Effective Date: 07/01/1986 [08/23/10]

The Board of Education supports a close relationship between the school and the public, recognizing that successful operation of our schools involves a shared responsibility on the part of parents, professional educators and lay citizens.


“A vital element in developing a sense of shared responsibility for the success of our schools is the opportunity for parents and citizens to volunteer time and expertise to the education of our students. Under the direction of the Superintendent, administrative procedures will be established and maintained relating to the operation of this program”.


Local school principals are charged by the Board of Education with responsibility to develop programs which utilize the services of volunteers to support the school. All volunteers who will be working directly with students of the school must complete a Volunteer Registration Form each year. Principals should check the List of Registered Sex Offenders for all volunteers who will work directly with students.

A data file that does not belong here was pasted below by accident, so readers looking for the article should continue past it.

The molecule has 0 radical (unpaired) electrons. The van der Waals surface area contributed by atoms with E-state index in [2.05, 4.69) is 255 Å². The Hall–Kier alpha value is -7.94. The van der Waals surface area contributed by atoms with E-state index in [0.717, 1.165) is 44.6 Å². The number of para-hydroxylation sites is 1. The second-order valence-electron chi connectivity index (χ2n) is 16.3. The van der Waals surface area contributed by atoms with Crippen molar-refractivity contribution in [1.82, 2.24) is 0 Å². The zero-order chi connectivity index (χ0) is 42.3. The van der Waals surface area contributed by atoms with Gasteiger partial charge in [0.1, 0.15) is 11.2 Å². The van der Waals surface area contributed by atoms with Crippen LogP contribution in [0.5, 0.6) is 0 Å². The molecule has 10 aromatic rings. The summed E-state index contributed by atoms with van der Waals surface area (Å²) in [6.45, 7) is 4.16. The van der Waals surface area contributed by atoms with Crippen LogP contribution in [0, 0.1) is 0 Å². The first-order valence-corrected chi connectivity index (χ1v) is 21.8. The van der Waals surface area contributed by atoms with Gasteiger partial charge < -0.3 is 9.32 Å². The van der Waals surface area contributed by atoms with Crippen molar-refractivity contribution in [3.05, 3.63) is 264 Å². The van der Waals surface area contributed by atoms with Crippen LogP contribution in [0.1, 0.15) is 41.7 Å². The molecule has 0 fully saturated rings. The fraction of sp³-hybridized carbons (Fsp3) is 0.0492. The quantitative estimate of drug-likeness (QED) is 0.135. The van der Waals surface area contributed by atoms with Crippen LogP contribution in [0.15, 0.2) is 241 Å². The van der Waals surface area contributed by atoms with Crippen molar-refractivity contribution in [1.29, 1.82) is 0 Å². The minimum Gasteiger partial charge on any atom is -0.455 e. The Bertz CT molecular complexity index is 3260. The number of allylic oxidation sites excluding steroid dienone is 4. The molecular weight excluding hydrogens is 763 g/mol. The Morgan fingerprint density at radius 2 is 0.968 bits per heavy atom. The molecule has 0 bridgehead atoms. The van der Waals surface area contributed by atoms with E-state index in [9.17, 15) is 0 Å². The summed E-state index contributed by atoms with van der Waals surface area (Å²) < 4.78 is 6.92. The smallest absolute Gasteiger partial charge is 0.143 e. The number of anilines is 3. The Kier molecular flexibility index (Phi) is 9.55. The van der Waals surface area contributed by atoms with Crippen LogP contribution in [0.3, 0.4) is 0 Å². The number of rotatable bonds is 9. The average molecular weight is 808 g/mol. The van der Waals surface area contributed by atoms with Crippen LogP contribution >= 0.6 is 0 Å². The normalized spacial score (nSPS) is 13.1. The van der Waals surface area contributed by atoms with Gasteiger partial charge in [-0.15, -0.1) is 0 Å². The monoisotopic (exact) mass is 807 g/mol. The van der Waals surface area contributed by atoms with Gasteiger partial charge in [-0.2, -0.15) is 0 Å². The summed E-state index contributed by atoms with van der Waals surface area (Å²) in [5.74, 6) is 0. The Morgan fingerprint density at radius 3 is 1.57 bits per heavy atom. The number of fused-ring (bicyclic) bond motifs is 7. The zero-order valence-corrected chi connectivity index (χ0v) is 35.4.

On school property during the regular school day, volunteers and other non-System personnel should be observed at all times by appropriate System employees or be in an open area of the school building. When this is not possible, no less than two volunteers or non-System personnel must be present when a volunteer is engaged with an individual student.

After the school day, or during extra-curricular or school-sponsored activities, volunteers should not be alone with an individual student unless specifically directed to do so by a staff person in charge, and then only under emergency or exceptional circumstances.

Cross References: IFCD – School Volunteers Procedure Link to Procedure Legal Reference: Reference: Adopted Date: 01/31/1981 Revision Date: Scope Notes: Status: Current


Procedure: School Volunteers

Effective Date: 07/01/1986 [08/23/10]